I will not summarize the film itself, but instead go over what the film’s elements are that make it trans-allegorical and informative of GII.
Thomas Anderson believes his reality is false and rejects it, just as a trans person would reject their original gender
The Matrix itself is “cisnormative” society, meaning those who are removed from it are trans
Anderson only gets to leave once he takes the red pill, just as drugs and surgery allow trans people to exit their “fake” bodies
The Agents are transphobia made manifest, seeking to destroy those who rebel against society (Smith “deadnames” Neo by calling him Mr. Anderson)
Trinity falls in love with Anderson, representing the feeling of being validated as a trans person
Cypher is traitor and wants back into the Matrix, representing detransitioners (notice how he asks for higher status as part of his negotiations, perhaps making him out to be a trans person willing to flatter anti-trans beliefs)
There are more of these ideas, mind you, I’m just listing a few. For what it’s worth, I think this movie is pretty strongly about transgenderism, and we only debate if it is or not because the Wachowskis’ universalized it too well. Instead of gender, it became a film about rejecting authority and the status quo for the “real world”, just like Fight Club.
Joyce describes the “Matrix view” as dualism – the belief that your body and your psyche are distinct and separate. Another term for this comes from Gilbert Ryle, who described dualism as believing a person is a “ghost in a machine”. This view is especially tempting in the modern age, because most of us understand the analogy of a computer: a piece of hardware upon which any software might run. If operating systems are gender, then you can run Linux and Windows and Mac on the same machine without issue or even anyone complaining.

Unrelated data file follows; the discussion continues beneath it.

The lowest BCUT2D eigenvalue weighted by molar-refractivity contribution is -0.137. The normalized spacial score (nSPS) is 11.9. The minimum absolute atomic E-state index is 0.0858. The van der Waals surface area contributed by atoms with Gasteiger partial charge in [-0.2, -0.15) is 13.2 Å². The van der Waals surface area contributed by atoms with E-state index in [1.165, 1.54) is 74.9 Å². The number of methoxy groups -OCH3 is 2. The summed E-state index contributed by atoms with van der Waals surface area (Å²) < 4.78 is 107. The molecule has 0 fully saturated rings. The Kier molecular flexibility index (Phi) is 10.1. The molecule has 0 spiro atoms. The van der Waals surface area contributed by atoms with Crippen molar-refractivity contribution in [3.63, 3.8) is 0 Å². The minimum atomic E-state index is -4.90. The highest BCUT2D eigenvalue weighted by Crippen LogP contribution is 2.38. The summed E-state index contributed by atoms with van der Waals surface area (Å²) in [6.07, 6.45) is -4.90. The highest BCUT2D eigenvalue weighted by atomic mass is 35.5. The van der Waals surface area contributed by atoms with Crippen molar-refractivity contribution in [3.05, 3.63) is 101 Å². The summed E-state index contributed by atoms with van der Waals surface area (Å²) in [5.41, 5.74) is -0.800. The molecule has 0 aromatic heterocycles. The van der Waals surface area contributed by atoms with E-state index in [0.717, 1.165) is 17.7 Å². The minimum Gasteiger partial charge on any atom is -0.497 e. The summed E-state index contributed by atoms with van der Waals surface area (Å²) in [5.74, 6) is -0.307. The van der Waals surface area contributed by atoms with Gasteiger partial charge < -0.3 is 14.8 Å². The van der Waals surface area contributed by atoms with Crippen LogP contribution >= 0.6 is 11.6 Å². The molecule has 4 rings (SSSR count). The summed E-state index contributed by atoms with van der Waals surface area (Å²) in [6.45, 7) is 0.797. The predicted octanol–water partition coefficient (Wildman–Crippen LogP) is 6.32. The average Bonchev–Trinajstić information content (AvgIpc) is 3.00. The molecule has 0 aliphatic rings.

It is a view with a great deal of support in the modern age. Without transitioning, without dysphoria, one can simply declare that they are now a man or woman because of their feelings, and others are expected to act as if it is true. Once they eliminated definitions into these categories based on sex, the road was clear to let an unverifiable internal state be declare the highest authority for an individual's gender state.
This view, Joyce argues, was not how people conceived of transsexuality at the time. They would have thought of said people as having such a severe discomfort with their bodies that they could not live without surgery. Much like the officials of the first half of the 20th century, any accommodations were seen as “legal and bureaucratic fictions”.
Joyce is not opposed, mind you, to the deconstruction of binaries that postmodernists want to do. She praises the work of Simone de Beauvoir as recognizing that women are defined in relation to men and always as the weaker of the two. But she derides what GII has done with the following words.
Haven't read the book, however a couple of notes on your summary:
About this The Socio-Medical Construction of Transexualism (1982, Billings and Urban) is interesting:
Regarding the Matrix, it's interpretation as an allegorit for transgenderism is almost certainly a retcon. Judging from the recent Matrix Revolutions it even seems that likely only Lilly embraced this retcon.
It doesn't even make much sense within the context of the movie, it only works if you don't think about the details at all. What is your "real" gender, the one of the body in the pod, that you were born with, or the one expressed by your mind, inside the simulation? No. The Matrix was a kung-fu movie foremost, it had a basic gnostic framework and its main theme is the existence of free will.
As for dualism, describing it like this:
is extermely reductive. Dualism has a long history in western thought and is, for the most part, entwined with christian thought, which requires it for its theological views on afterlife. This is actually one of several points where its hard to reconcile woke-thought with the metaphisical materialst worldview (= the new athists).
Yeah, I think I touched on this in the part about Blanchard (people lying to get surgery and hormones).